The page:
DISPATCHES FROM THE GLOBAL CRISIS IN REFUGEE PROTECTION

For Syrian refugees, another year has gone by, but most see no sign of hope on the horizon

Omar al-Muqdad

Editorial Credit: Melih Cevdet Teksen / Shutterstock.com

For Syrian refugees, another year has gone by, but most see no sign of hope on the horizon

Omar al-Muqdad – a prominent journalist, documentary filmmaker, and former Syrian refugee – writes a bi-monthly blog for CMS titled, “Dispatches from the Global Crisis in Refugee Protection.” This series covers the Syrian Civil War, the experiences of Syria’s immense and far-flung refugee population, the global crisis in refugee protection, religious persecution, and US refugee and immigration policies. Mr. al-Muqdad’s work has been featured by the BBC, CNN, and in many other media outlets. Resettled in the United States in 2012, Mr. al-Muqdad became a US citizen in Spring 2018. CMS will be featuring this work in its weekly Migration Update and on its website.


“If the pain and oppression had a voice, you could hear it in the Zogra refugee camp north of Aleppo.” These anguished words by Jamal Hassoun summed up the feeling of many refugees as 2018 came to a close. Hassoun was displaced from his town in Idlib to the refugee camp, which floods swept through at the advent of 2019. Video footage posted last Thursday showed tents, dilapidated buildings and waterlogged roads in refugee camps in Idlib and Aleppo suburbs in Northern Syria.

The Zogra camp houses around 1,700 families, most of them forcibly displaced from their homes following an agreement nine months ago between the free Syrian army faction and the Syrian regime backed by Russia.

Camp residents complain of the lack of relief and insufficient assistance to meet their growing needs, given low incomes, high prices, widespread unemployment, and lack of job opportunities. In particular, the refugees have a dire need for heating materials, winter clothes, and rainproof insulators, which many cannot afford.

So as 2019 began, hundreds of thousands of Syrians were still trapped. On the border, many wait in camps for an immigration officer to decide what the future might hold, perhaps one day in the United States, but more likely elsewhere. According to Syria Regional Refugee Response, there were 5,664,649 Syrian refugees as of December 31, 2018, including 363,306 living in camps.

“Sawsan” from Deraa has been living in a refugee camp in Jordan since the war broke out in her city of Deraa in southern Syria. “Seven years is enough time to lose your memories of the outside world,” she said. “I was 11 when I first entered this camp, and now I am 17, and I don’t know if the tent has become part of me or I have become part of the field.”

Remarkably, 920,000 Syrians became displaced within the first four months of 2018, although the war began in Syria in 2011. These numbers belie the claim that after the Syrian regime took over the country, normal life would return. To many refugees, that was just an empty promise, and they believe they would become a target of security forces once they set foot in Syria.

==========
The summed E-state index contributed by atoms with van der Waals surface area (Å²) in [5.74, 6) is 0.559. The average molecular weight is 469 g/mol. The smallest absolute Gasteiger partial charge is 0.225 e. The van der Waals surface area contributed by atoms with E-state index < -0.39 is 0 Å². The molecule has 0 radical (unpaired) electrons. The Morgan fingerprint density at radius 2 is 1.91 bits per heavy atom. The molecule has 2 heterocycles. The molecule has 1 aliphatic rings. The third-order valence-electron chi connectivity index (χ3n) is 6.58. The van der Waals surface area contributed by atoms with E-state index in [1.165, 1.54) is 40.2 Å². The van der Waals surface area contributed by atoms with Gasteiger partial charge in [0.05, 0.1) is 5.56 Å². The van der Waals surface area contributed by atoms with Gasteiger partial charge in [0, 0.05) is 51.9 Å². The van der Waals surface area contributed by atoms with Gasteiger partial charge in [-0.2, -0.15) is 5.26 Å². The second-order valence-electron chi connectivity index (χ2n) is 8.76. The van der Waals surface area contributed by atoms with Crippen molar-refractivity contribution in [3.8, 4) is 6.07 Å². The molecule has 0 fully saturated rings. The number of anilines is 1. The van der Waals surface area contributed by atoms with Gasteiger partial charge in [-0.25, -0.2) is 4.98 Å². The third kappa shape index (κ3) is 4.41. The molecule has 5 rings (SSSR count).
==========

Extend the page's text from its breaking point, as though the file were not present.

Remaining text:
The United Nations High Commissioners for Refugees (UNHCR) is expecting 250,000 Syrians to return to Syria in 2019. The returning refugees will face obstacles like lack of documentation, disputed property ownership, and fear of Syrian security forces.

Safaa Ali, a Syrian refugee and a student who studies media at the University of COMU (Çanakkale Onsekiz Mart University) in Istanbul, has been living in Turkey for the last five years. ‌She does not think that a radical change will likely occur in 2019 regarding Syrian refugees, although she fears it may be worse because the world has begun to ignore the Syrian refugee crisis. “I’m not going back to Syria,” Safaa explained, “because, even if the war ended, freedom is still out of reach in the current situation.”

Lebanon may be the worst place for refugees because of how the country has encouraged media attacks and demonization of the refugee community. The Lebanese government blames refugees for the country’s economic and other problems and threatens to send them back to Syria if it does not receive more funding from international donors. The wealthy Arab Gulf countries – which are not signatories to the Refugee Convention – still want to have nothing to do with the refugees.

As a result of these factors, the sense of betrayal and disappointment is palpable among Syrian refugees: it was present everywhere I looked in early 2019. Worse still, no honest solution looms on the horizon for those who have spent years hoping for one.

Author Names

Omar al-Muqdad

Date of Publication January 10, 2019
DOI 10.14240/cmsesy011019